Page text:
Posted on August 11th, 2011 by
The invasive and costly procedure of inserting an inferior vena cava filter (IVCF) does not benefit cancer patients who are being treated with the anticoagulation medication fondaparinux (Arixtra®) for blood clots. These results were recently presented at the 14th World Conference on Lung Cancer.
Blood clots are the second most common cause of death among cancer patients. Blood clots can become particularly dangerous if they travel to the lungs and/or heart. Therefore, cancer patients are often on medication to prevent their occurrence, or provide resolution of the clots as quickly as possible.
Patients with blood clots often undergo the IVCF procedure in which a thin mesh filter is placed in the inferior vena cava, a large blood vessel that carries blood from the lower part of the body back to the heart. The inferior vena cava is located in the abdomen and the filter is placed in the vessel to stop any clots from reaching the heart.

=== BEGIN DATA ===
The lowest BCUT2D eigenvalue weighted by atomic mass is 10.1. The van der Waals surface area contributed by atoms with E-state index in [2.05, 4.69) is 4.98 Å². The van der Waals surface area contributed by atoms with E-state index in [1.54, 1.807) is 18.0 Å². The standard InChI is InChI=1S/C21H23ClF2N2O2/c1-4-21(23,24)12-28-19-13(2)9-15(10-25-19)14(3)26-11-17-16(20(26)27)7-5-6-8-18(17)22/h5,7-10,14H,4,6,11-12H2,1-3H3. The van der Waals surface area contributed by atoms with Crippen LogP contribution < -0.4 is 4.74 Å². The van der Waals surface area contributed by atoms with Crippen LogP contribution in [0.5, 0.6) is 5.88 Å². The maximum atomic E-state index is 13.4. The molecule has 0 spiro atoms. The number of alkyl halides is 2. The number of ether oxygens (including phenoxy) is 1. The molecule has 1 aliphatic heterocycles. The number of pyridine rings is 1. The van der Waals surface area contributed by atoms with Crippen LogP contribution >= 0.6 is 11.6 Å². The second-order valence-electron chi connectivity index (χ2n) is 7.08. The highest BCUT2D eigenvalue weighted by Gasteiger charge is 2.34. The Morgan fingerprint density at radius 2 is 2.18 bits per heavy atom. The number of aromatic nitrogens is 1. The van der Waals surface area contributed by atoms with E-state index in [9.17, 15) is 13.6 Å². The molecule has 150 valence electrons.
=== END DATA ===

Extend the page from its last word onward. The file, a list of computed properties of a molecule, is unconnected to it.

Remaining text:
Researchers from the North-Shore LIJ Health System in New York recently conducted a clinical study to evaluate the effectiveness of IVCF among cancer patients with blood clots. This study included 64 patients; approximately half received fondaparinux only and the other half received fondaparinux plus IVCF.
These results suggest that the addition of IVCF to fondaparinux does not provide benefit to cancer patients with blood clots. Dr. Myra Barginear, the principle investigator of the study, stated that “This is a potentially practice-changing clinical trial”.
Reference: Barginear M, et al. Testing the role of adding an inferior vena cava filter (IVCF) to anticoagulation with fondaparinux in patients with cancer and venous thromboemboli (VTE): results of the CAT (Cancer and Thrombosis) prospective randomized clinical trial (RCT). Presented at the 14th World Conference on Lung Cancer. Amsterdam, Netherlands. July 3-7, 2011. Abstract O41.07.
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